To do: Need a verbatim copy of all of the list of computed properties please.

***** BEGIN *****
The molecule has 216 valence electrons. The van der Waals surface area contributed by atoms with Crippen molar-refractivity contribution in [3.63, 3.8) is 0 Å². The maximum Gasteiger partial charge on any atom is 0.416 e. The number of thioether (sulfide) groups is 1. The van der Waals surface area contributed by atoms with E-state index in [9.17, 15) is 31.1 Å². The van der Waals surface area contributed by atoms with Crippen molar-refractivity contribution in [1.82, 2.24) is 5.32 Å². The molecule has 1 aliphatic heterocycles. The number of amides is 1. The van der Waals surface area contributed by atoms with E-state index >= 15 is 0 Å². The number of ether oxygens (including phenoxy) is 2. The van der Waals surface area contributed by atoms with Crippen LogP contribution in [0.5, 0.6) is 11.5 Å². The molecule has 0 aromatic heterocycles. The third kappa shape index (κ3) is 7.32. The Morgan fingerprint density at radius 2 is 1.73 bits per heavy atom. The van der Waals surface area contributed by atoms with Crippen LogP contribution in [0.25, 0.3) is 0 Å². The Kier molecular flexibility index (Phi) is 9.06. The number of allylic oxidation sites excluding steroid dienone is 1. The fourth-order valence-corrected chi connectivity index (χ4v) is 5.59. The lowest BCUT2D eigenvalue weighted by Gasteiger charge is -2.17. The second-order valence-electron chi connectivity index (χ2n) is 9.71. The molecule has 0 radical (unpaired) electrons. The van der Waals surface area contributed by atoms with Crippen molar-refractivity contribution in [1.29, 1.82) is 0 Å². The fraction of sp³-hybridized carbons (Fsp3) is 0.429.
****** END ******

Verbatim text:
The molecule has 216 valence electrons. The van der Waals surface area contributed by atoms with Crippen molar-refractivity contribution in [3.63, 3.8) is 0 Å². The maximum Gasteiger partial charge on any atom is 0.416 e. The number of thioether (sulfide) groups is 1. The van der Waals surface area contributed by atoms with E-state index in [9.17, 15) is 31.1 Å². The van der Waals surface area contributed by atoms with Crippen molar-refractivity contribution in [1.82, 2.24) is 5.32 Å². The molecule has 1 aliphatic heterocycles. The number of amides is 1. The van der Waals surface area contributed by atoms with E-state index >= 15 is 0 Å². The number of ether oxygens (including phenoxy) is 2. The van der Waals surface area contributed by atoms with Crippen LogP contribution in [0.5, 0.6) is 11.5 Å². The molecule has 0 aromatic heterocycles. The third kappa shape index (κ3) is 7.32. The Morgan fingerprint density at radius 2 is 1.73 bits per heavy atom. The van der Waals surface area contributed by atoms with Crippen LogP contribution in [0.25, 0.3) is 0 Å². The Kier molecular flexibility index (Phi) is 9.06. The number of allylic oxidation sites excluding steroid dienone is 1. The fourth-order valence-corrected chi connectivity index (χ4v) is 5.59. The lowest BCUT2D eigenvalue weighted by Gasteiger charge is -2.17. The second-order valence-electron chi connectivity index (χ2n) is 9.71. The molecule has 0 radical (unpaired) electrons. The van der Waals surface area contributed by atoms with Crippen molar-refractivity contribution in [1.29, 1.82) is 0 Å². The fraction of sp³-hybridized carbons (Fsp3) is 0.429.